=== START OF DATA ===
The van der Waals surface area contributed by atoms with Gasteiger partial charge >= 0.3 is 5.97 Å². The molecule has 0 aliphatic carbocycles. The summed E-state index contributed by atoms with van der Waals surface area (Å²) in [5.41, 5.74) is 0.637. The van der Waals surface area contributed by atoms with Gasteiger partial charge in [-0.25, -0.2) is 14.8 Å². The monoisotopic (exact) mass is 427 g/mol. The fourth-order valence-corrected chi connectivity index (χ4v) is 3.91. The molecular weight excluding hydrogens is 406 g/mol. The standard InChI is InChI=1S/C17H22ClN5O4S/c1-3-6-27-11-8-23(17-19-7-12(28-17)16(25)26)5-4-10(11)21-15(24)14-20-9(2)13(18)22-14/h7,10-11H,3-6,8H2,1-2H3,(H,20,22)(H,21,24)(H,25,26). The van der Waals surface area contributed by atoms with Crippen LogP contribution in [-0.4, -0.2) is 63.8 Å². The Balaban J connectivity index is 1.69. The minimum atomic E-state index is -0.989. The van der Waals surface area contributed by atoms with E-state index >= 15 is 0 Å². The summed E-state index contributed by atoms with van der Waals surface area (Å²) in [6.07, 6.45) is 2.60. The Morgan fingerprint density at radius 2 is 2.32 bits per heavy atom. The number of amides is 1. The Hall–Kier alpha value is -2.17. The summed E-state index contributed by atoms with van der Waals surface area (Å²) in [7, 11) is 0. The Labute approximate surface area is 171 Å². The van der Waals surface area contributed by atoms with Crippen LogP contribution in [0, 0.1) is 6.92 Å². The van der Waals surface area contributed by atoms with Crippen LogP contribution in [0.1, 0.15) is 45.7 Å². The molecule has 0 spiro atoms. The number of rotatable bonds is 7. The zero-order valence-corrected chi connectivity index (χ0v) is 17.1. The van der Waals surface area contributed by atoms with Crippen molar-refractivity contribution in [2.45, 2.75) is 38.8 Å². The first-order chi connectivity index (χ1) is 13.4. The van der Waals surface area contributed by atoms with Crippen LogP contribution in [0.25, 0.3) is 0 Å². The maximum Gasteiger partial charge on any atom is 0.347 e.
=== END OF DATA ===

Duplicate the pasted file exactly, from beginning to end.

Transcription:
The van der Waals surface area contributed by atoms with Gasteiger partial charge >= 0.3 is 5.97 Å². The molecule has 0 aliphatic carbocycles. The summed E-state index contributed by atoms with van der Waals surface area (Å²) in [5.41, 5.74) is 0.637. The van der Waals surface area contributed by atoms with Gasteiger partial charge in [-0.25, -0.2) is 14.8 Å². The monoisotopic (exact) mass is 427 g/mol. The fourth-order valence-corrected chi connectivity index (χ4v) is 3.91. The molecular weight excluding hydrogens is 406 g/mol. The standard InChI is InChI=1S/C17H22ClN5O4S/c1-3-6-27-11-8-23(17-19-7-12(28-17)16(25)26)5-4-10(11)21-15(24)14-20-9(2)13(18)22-14/h7,10-11H,3-6,8H2,1-2H3,(H,20,22)(H,21,24)(H,25,26). The van der Waals surface area contributed by atoms with Crippen LogP contribution in [-0.4, -0.2) is 63.8 Å². The Balaban J connectivity index is 1.69. The minimum atomic E-state index is -0.989. The van der Waals surface area contributed by atoms with E-state index >= 15 is 0 Å². The summed E-state index contributed by atoms with van der Waals surface area (Å²) in [6.07, 6.45) is 2.60. The Morgan fingerprint density at radius 2 is 2.32 bits per heavy atom. The number of amides is 1. The Hall–Kier alpha value is -2.17. The summed E-state index contributed by atoms with van der Waals surface area (Å²) in [7, 11) is 0. The Labute approximate surface area is 171 Å². The van der Waals surface area contributed by atoms with Crippen LogP contribution in [0, 0.1) is 6.92 Å². The van der Waals surface area contributed by atoms with Crippen LogP contribution in [0.1, 0.15) is 45.7 Å². The molecule has 0 spiro atoms. The number of rotatable bonds is 7. The zero-order valence-corrected chi connectivity index (χ0v) is 17.1. The van der Waals surface area contributed by atoms with Crippen molar-refractivity contribution in [2.45, 2.75) is 38.8 Å². The first-order chi connectivity index (χ1) is 13.4. The van der Waals surface area contributed by atoms with Crippen LogP contribution in [0.25, 0.3) is 0 Å². The maximum Gasteiger partial charge on any atom is 0.347 e.